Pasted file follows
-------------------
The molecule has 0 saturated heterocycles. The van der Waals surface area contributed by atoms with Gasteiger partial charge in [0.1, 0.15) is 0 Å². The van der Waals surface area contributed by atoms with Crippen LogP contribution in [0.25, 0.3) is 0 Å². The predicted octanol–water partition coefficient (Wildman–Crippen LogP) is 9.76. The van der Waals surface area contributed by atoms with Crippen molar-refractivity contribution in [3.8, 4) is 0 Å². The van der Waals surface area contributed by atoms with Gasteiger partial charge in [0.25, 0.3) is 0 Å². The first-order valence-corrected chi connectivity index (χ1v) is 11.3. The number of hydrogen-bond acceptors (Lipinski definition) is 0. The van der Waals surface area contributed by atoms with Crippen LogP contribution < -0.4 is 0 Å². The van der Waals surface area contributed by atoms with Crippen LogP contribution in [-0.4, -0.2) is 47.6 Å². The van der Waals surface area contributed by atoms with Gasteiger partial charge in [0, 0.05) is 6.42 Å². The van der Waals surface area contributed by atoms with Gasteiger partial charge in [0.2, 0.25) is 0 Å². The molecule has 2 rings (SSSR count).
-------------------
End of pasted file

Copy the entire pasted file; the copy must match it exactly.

The molecule has 0 saturated heterocycles. The van der Waals surface area contributed by atoms with Gasteiger partial charge in [0.1, 0.15) is 0 Å². The van der Waals surface area contributed by atoms with Crippen LogP contribution in [0.25, 0.3) is 0 Å². The predicted octanol–water partition coefficient (Wildman–Crippen LogP) is 9.76. The van der Waals surface area contributed by atoms with Crippen molar-refractivity contribution in [3.8, 4) is 0 Å². The van der Waals surface area contributed by atoms with Gasteiger partial charge in [0.25, 0.3) is 0 Å². The first-order valence-corrected chi connectivity index (χ1v) is 11.3. The number of hydrogen-bond acceptors (Lipinski definition) is 0. The van der Waals surface area contributed by atoms with Crippen LogP contribution < -0.4 is 0 Å². The van der Waals surface area contributed by atoms with Crippen LogP contribution in [-0.4, -0.2) is 47.6 Å². The van der Waals surface area contributed by atoms with Gasteiger partial charge in [0, 0.05) is 6.42 Å². The van der Waals surface area contributed by atoms with Gasteiger partial charge in [0.2, 0.25) is 0 Å². The molecule has 2 rings (SSSR count).